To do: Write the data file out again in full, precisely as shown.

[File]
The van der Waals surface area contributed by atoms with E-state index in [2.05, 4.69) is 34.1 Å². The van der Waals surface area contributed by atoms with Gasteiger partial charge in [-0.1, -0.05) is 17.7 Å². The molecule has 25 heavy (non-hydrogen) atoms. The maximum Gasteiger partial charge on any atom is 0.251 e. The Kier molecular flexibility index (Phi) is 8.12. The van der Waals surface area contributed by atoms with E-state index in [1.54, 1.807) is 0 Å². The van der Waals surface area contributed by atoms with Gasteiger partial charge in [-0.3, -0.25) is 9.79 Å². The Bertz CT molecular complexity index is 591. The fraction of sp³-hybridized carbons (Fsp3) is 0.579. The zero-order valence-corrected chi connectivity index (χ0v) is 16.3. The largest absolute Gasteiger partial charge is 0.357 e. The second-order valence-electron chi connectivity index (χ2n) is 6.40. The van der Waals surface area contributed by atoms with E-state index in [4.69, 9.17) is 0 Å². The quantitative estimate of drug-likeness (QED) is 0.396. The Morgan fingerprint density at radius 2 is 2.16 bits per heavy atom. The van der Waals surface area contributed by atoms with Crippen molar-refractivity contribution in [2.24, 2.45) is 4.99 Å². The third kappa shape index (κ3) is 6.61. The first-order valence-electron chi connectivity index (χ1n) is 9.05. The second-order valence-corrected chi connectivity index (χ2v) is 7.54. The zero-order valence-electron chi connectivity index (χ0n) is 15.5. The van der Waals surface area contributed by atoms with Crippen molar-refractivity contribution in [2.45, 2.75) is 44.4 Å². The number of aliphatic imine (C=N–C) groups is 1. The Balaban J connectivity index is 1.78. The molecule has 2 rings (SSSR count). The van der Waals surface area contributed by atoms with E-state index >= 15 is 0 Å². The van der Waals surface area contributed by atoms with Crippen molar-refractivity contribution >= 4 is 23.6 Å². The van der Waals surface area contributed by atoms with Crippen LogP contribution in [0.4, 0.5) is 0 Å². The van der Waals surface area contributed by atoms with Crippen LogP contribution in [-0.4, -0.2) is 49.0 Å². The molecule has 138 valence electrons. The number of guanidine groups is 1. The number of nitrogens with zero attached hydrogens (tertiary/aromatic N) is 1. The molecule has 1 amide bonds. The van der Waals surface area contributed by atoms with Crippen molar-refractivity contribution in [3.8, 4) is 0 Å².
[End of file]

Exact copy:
The van der Waals surface area contributed by atoms with E-state index in [2.05, 4.69) is 34.1 Å². The van der Waals surface area contributed by atoms with Gasteiger partial charge in [-0.1, -0.05) is 17.7 Å². The molecule has 25 heavy (non-hydrogen) atoms. The maximum Gasteiger partial charge on any atom is 0.251 e. The Kier molecular flexibility index (Phi) is 8.12. The van der Waals surface area contributed by atoms with E-state index in [1.54, 1.807) is 0 Å². The van der Waals surface area contributed by atoms with Gasteiger partial charge in [-0.3, -0.25) is 9.79 Å². The Bertz CT molecular complexity index is 591. The fraction of sp³-hybridized carbons (Fsp3) is 0.579. The zero-order valence-corrected chi connectivity index (χ0v) is 16.3. The largest absolute Gasteiger partial charge is 0.357 e. The second-order valence-electron chi connectivity index (χ2n) is 6.40. The van der Waals surface area contributed by atoms with E-state index in [4.69, 9.17) is 0 Å². The quantitative estimate of drug-likeness (QED) is 0.396. The Morgan fingerprint density at radius 2 is 2.16 bits per heavy atom. The van der Waals surface area contributed by atoms with Crippen molar-refractivity contribution in [2.24, 2.45) is 4.99 Å². The third kappa shape index (κ3) is 6.61. The first-order valence-electron chi connectivity index (χ1n) is 9.05. The second-order valence-corrected chi connectivity index (χ2v) is 7.54. The zero-order valence-electron chi connectivity index (χ0n) is 15.5. The van der Waals surface area contributed by atoms with Crippen molar-refractivity contribution in [2.45, 2.75) is 44.4 Å². The number of aliphatic imine (C=N–C) groups is 1. The Balaban J connectivity index is 1.78. The molecule has 2 rings (SSSR count). The van der Waals surface area contributed by atoms with E-state index >= 15 is 0 Å². The van der Waals surface area contributed by atoms with Crippen molar-refractivity contribution >= 4 is 23.6 Å². The van der Waals surface area contributed by atoms with Crippen LogP contribution in [0.4, 0.5) is 0 Å². The van der Waals surface area contributed by atoms with Crippen LogP contribution in [-0.4, -0.2) is 49.0 Å². The molecule has 138 valence electrons. The number of guanidine groups is 1. The number of nitrogens with zero attached hydrogens (tertiary/aromatic N) is 1. The molecule has 1 amide bonds. The van der Waals surface area contributed by atoms with Crippen molar-refractivity contribution in [3.8, 4) is 0 Å².